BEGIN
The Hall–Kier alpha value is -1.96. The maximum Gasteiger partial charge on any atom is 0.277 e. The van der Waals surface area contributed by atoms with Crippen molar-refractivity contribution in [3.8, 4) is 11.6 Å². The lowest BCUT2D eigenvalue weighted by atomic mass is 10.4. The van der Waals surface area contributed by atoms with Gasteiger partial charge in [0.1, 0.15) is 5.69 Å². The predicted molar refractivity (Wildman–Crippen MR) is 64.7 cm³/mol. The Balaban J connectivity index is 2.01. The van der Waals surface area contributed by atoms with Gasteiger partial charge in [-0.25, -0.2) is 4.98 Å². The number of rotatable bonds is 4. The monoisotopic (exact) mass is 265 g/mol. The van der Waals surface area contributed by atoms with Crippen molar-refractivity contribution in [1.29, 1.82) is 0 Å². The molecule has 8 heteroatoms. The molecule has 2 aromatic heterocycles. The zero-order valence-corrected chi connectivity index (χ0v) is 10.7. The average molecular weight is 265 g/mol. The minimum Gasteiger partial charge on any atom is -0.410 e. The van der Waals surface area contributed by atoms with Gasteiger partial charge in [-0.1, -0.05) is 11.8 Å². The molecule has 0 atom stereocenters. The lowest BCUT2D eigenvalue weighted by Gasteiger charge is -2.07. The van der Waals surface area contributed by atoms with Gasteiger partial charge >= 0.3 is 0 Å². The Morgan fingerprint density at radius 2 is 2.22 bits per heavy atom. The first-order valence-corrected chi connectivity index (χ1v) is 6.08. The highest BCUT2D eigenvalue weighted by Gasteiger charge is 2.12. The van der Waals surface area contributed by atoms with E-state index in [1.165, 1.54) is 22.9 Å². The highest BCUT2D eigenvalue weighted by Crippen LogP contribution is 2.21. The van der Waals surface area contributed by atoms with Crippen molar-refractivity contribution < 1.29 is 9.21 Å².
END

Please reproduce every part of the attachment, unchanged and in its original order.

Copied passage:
The Hall–Kier alpha value is -1.96. The maximum Gasteiger partial charge on any atom is 0.277 e. The van der Waals surface area contributed by atoms with Crippen molar-refractivity contribution in [3.8, 4) is 11.6 Å². The lowest BCUT2D eigenvalue weighted by atomic mass is 10.4. The van der Waals surface area contributed by atoms with Gasteiger partial charge in [0.1, 0.15) is 5.69 Å². The predicted molar refractivity (Wildman–Crippen MR) is 64.7 cm³/mol. The Balaban J connectivity index is 2.01. The van der Waals surface area contributed by atoms with Gasteiger partial charge in [-0.25, -0.2) is 4.98 Å². The number of rotatable bonds is 4. The monoisotopic (exact) mass is 265 g/mol. The van der Waals surface area contributed by atoms with Crippen molar-refractivity contribution in [1.29, 1.82) is 0 Å². The molecule has 8 heteroatoms. The molecule has 2 aromatic heterocycles. The zero-order valence-corrected chi connectivity index (χ0v) is 10.7. The average molecular weight is 265 g/mol. The minimum Gasteiger partial charge on any atom is -0.410 e. The van der Waals surface area contributed by atoms with Gasteiger partial charge in [-0.1, -0.05) is 11.8 Å². The molecule has 0 atom stereocenters. The lowest BCUT2D eigenvalue weighted by Gasteiger charge is -2.07. The van der Waals surface area contributed by atoms with Gasteiger partial charge >= 0.3 is 0 Å². The Morgan fingerprint density at radius 2 is 2.22 bits per heavy atom. The first-order valence-corrected chi connectivity index (χ1v) is 6.08. The highest BCUT2D eigenvalue weighted by Gasteiger charge is 2.12. The van der Waals surface area contributed by atoms with E-state index in [1.165, 1.54) is 22.9 Å². The highest BCUT2D eigenvalue weighted by Crippen LogP contribution is 2.21. The van der Waals surface area contributed by atoms with Crippen molar-refractivity contribution < 1.29 is 9.21 Å².